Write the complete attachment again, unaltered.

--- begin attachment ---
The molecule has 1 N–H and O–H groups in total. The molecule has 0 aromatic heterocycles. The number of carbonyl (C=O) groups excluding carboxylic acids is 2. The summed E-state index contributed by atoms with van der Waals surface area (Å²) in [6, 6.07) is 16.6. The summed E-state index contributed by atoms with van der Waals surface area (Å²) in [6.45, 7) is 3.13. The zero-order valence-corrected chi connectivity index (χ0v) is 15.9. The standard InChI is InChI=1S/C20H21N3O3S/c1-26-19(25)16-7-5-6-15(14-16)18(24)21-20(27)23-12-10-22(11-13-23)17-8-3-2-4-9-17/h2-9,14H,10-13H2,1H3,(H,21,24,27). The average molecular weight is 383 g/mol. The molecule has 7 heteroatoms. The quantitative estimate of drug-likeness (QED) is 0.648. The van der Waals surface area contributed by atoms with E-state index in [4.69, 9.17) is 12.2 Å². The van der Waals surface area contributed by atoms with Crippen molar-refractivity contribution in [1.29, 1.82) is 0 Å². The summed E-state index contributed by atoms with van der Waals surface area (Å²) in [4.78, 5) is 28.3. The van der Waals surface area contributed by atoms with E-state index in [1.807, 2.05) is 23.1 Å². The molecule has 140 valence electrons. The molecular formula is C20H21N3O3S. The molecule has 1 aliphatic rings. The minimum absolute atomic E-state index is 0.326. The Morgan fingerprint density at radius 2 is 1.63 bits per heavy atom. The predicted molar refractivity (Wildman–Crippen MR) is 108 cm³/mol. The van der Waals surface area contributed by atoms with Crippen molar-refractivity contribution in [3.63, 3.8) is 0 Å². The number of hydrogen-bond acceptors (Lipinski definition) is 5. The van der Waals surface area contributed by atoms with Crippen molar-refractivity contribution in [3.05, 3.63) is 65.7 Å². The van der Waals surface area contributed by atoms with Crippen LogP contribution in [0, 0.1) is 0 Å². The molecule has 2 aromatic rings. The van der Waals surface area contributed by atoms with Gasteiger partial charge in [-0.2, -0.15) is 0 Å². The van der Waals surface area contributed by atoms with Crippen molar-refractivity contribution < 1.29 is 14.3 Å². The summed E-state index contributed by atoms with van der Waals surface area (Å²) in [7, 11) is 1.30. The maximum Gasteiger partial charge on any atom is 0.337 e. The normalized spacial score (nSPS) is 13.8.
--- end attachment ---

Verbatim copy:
The molecule has 1 N–H and O–H groups in total. The molecule has 0 aromatic heterocycles. The number of carbonyl (C=O) groups excluding carboxylic acids is 2. The summed E-state index contributed by atoms with van der Waals surface area (Å²) in [6, 6.07) is 16.6. The summed E-state index contributed by atoms with van der Waals surface area (Å²) in [6.45, 7) is 3.13. The zero-order valence-corrected chi connectivity index (χ0v) is 15.9. The standard InChI is InChI=1S/C20H21N3O3S/c1-26-19(25)16-7-5-6-15(14-16)18(24)21-20(27)23-12-10-22(11-13-23)17-8-3-2-4-9-17/h2-9,14H,10-13H2,1H3,(H,21,24,27). The average molecular weight is 383 g/mol. The molecule has 7 heteroatoms. The quantitative estimate of drug-likeness (QED) is 0.648. The van der Waals surface area contributed by atoms with E-state index in [4.69, 9.17) is 12.2 Å². The van der Waals surface area contributed by atoms with Crippen molar-refractivity contribution in [1.29, 1.82) is 0 Å². The summed E-state index contributed by atoms with van der Waals surface area (Å²) in [4.78, 5) is 28.3. The van der Waals surface area contributed by atoms with E-state index in [1.807, 2.05) is 23.1 Å². The molecule has 140 valence electrons. The molecular formula is C20H21N3O3S. The molecule has 1 aliphatic rings. The minimum absolute atomic E-state index is 0.326. The Morgan fingerprint density at radius 2 is 1.63 bits per heavy atom. The predicted molar refractivity (Wildman–Crippen MR) is 108 cm³/mol. The van der Waals surface area contributed by atoms with Crippen molar-refractivity contribution in [3.63, 3.8) is 0 Å². The number of hydrogen-bond acceptors (Lipinski definition) is 5. The van der Waals surface area contributed by atoms with Crippen molar-refractivity contribution in [3.05, 3.63) is 65.7 Å². The van der Waals surface area contributed by atoms with Crippen LogP contribution in [0, 0.1) is 0 Å². The molecule has 2 aromatic rings. The van der Waals surface area contributed by atoms with Gasteiger partial charge in [-0.2, -0.15) is 0 Å². The van der Waals surface area contributed by atoms with Crippen molar-refractivity contribution < 1.29 is 14.3 Å². The summed E-state index contributed by atoms with van der Waals surface area (Å²) in [7, 11) is 1.30. The maximum Gasteiger partial charge on any atom is 0.337 e. The normalized spacial score (nSPS) is 13.8.